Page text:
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Railfan Technology > Does anyone have any experience with RCA handheld radios?


Date: 04/22/19 07:59
Does anyone have any experience with RCA handheld radios?
Author: RFandPFan

Wondering how are these compared to Motorola.  I have had a Motorola HT1250 for years and am looking for a second radio.  Thanks.

https://www.discounttwo-wayradio.com/rdr2600



Date: 04/24/19 09:19
Re: Does anyone have any experience with RCA handheld radios?
Author: sptno

Look to be one of the imports from China.  Quite a few imports hitting the ham radio and commercial two way radio market.
Some have issues meeting FCC certification(s).
There have been quite a few postings using Yaesu, Kenwood and Icom ham radio equipment as well as numerous scanners which is probably money better spent.
Good luck!
Pat
WA5VRO
Austin, TX



Date: 04/24/19 11:54
Re: Does anyone have any experience with RCA handheld radios?
Author: RFandPFan

sptno Wrote:
-------------------------------------------------------
> Look to be one of the imports from China.  Quite
> a few imports hitting the ham radio and commercial
> two way radio market.
> Some have issues meeting FCC certification(s).
> There have been quite a few postings using Yaesu,
> Kenwood and Icom ham radio equipment as well as
> numerous scanners which is probably money better
> spent.
> Good luck!
> Pat
> WA5VRO
> Austin, TX

Thanks very much.



Date: 04/24/19 17:06
Re: Does anyone have any experience with RCA handheld radios?
Author: WW

The specs are OK.  This radio, like most commercial radios, must be software programmed.  I have no idea where the software is available, what programming cable is required, etc.  In a quick reading of the spec sheet and owner manual, I did not find any reference to this radio being Part 90 (commercial two-way radio) or Part 97 (amatuer radio) FCC certified.  By the way, being "Narrow Band compliant" does NOT mean the radio is FCC certified for transmitting in the commercial or amateur bands.  Railfans shouldn't be using these radios to transmit (unless they are licensed as amateur radio operators, in which case they can legally transmit in only the amateur bands except in extreme emergencies), but these radios, if they lack FCC certification, fall into the controversial and relatively new area of FCC regs where they may not even be legal to sell in the US.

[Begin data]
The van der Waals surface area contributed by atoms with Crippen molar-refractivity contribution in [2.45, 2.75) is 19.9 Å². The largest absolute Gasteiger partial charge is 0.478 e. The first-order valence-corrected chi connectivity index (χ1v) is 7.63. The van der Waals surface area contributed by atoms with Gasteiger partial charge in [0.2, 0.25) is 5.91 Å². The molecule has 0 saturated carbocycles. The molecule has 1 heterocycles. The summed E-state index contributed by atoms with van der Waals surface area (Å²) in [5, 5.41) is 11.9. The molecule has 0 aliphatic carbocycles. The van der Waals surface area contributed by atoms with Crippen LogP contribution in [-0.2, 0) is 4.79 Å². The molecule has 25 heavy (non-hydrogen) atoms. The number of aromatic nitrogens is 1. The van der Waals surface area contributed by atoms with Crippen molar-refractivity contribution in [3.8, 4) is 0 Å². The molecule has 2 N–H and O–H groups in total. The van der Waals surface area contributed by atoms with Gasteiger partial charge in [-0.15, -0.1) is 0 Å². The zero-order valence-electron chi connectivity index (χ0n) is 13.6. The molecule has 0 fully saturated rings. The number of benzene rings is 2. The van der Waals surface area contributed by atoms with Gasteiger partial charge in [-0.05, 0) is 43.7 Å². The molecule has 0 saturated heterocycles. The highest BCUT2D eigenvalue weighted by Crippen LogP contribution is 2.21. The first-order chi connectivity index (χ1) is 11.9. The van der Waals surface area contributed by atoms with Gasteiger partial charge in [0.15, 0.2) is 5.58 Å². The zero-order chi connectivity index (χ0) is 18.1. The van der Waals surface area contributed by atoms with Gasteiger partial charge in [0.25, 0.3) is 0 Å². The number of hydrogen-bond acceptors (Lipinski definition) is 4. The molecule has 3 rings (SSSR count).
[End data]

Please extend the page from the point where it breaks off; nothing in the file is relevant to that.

On top of all that, these radios use DMR for digital capability, which is a totally different digital platform than NXDN, the latter being the digital platform that the AAR has adopted as the digital platform for railroad use. DMR and NXDN are not compatible digital platforms.

So, my advice would be to take a pass on this radio.  

 



Edited 1 time(s). Last edit at 04/24/19 17:07 by WW.



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